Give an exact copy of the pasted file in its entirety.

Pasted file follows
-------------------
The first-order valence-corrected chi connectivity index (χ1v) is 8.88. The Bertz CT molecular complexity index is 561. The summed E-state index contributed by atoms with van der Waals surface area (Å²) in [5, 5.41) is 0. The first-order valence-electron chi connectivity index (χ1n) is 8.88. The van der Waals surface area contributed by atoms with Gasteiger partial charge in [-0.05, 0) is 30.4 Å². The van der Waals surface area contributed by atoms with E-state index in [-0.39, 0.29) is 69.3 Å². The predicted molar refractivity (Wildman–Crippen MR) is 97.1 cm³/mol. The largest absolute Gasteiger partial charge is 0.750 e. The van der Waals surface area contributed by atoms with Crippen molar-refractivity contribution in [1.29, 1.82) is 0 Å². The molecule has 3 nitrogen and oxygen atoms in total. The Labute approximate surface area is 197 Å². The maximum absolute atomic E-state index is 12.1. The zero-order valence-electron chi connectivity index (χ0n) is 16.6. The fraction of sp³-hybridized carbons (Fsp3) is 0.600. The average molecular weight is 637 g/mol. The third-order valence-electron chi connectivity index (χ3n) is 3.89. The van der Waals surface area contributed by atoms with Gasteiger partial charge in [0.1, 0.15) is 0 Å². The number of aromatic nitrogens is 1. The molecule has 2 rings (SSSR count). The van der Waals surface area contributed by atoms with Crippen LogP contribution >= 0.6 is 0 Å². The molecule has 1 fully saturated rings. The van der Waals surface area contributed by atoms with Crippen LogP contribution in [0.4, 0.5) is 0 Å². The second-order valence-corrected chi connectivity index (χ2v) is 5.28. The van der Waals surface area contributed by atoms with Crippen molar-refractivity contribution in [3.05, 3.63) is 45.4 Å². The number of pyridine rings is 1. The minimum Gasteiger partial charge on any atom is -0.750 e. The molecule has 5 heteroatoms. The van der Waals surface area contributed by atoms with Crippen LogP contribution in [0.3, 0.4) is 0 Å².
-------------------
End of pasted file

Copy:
The first-order valence-corrected chi connectivity index (χ1v) is 8.88. The Bertz CT molecular complexity index is 561. The summed E-state index contributed by atoms with van der Waals surface area (Å²) in [5, 5.41) is 0. The first-order valence-electron chi connectivity index (χ1n) is 8.88. The van der Waals surface area contributed by atoms with Gasteiger partial charge in [-0.05, 0) is 30.4 Å². The van der Waals surface area contributed by atoms with E-state index in [-0.39, 0.29) is 69.3 Å². The predicted molar refractivity (Wildman–Crippen MR) is 97.1 cm³/mol. The largest absolute Gasteiger partial charge is 0.750 e. The van der Waals surface area contributed by atoms with Crippen molar-refractivity contribution in [1.29, 1.82) is 0 Å². The molecule has 3 nitrogen and oxygen atoms in total. The Labute approximate surface area is 197 Å². The maximum absolute atomic E-state index is 12.1. The zero-order valence-electron chi connectivity index (χ0n) is 16.6. The fraction of sp³-hybridized carbons (Fsp3) is 0.600. The average molecular weight is 637 g/mol. The third-order valence-electron chi connectivity index (χ3n) is 3.89. The van der Waals surface area contributed by atoms with Gasteiger partial charge in [0.1, 0.15) is 0 Å². The number of aromatic nitrogens is 1. The molecule has 2 rings (SSSR count). The van der Waals surface area contributed by atoms with Crippen LogP contribution >= 0.6 is 0 Å². The molecule has 1 fully saturated rings. The van der Waals surface area contributed by atoms with Crippen LogP contribution in [0.4, 0.5) is 0 Å². The second-order valence-corrected chi connectivity index (χ2v) is 5.28. The van der Waals surface area contributed by atoms with Crippen molar-refractivity contribution in [3.05, 3.63) is 45.4 Å². The number of pyridine rings is 1. The minimum Gasteiger partial charge on any atom is -0.750 e. The molecule has 5 heteroatoms. The van der Waals surface area contributed by atoms with Crippen LogP contribution in [0.3, 0.4) is 0 Å².